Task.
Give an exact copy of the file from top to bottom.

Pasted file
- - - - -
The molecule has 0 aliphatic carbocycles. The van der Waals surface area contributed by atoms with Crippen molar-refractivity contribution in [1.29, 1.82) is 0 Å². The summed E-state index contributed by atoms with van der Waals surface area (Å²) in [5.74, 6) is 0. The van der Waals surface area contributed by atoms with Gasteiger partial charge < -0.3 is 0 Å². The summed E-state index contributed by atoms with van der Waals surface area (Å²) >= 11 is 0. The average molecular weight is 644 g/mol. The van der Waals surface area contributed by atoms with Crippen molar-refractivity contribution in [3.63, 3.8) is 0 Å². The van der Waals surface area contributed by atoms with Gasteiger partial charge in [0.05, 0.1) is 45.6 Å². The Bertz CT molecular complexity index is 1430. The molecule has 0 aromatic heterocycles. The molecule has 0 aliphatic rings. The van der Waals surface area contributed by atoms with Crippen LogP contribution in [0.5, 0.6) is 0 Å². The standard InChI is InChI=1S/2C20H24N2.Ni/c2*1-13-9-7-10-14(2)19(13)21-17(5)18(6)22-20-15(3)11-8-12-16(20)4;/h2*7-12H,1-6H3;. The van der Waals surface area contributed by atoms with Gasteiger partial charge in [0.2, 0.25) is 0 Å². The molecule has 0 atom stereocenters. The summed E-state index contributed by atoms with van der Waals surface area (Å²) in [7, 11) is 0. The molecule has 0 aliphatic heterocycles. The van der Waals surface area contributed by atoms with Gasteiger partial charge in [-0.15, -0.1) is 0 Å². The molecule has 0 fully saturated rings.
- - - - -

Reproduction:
The molecule has 0 aliphatic carbocycles. The van der Waals surface area contributed by atoms with Crippen molar-refractivity contribution in [1.29, 1.82) is 0 Å². The summed E-state index contributed by atoms with van der Waals surface area (Å²) in [5.74, 6) is 0. The van der Waals surface area contributed by atoms with Gasteiger partial charge < -0.3 is 0 Å². The summed E-state index contributed by atoms with van der Waals surface area (Å²) >= 11 is 0. The average molecular weight is 644 g/mol. The van der Waals surface area contributed by atoms with Crippen molar-refractivity contribution in [3.63, 3.8) is 0 Å². The van der Waals surface area contributed by atoms with Gasteiger partial charge in [0.05, 0.1) is 45.6 Å². The Bertz CT molecular complexity index is 1430. The molecule has 0 aromatic heterocycles. The molecule has 0 aliphatic rings. The van der Waals surface area contributed by atoms with Crippen LogP contribution in [0.5, 0.6) is 0 Å². The standard InChI is InChI=1S/2C20H24N2.Ni/c2*1-13-9-7-10-14(2)19(13)21-17(5)18(6)22-20-15(3)11-8-12-16(20)4;/h2*7-12H,1-6H3;. The van der Waals surface area contributed by atoms with Gasteiger partial charge in [0.2, 0.25) is 0 Å². The molecule has 0 atom stereocenters. The summed E-state index contributed by atoms with van der Waals surface area (Å²) in [7, 11) is 0. The molecule has 0 aliphatic heterocycles. The van der Waals surface area contributed by atoms with Gasteiger partial charge in [-0.15, -0.1) is 0 Å². The molecule has 0 fully saturated rings.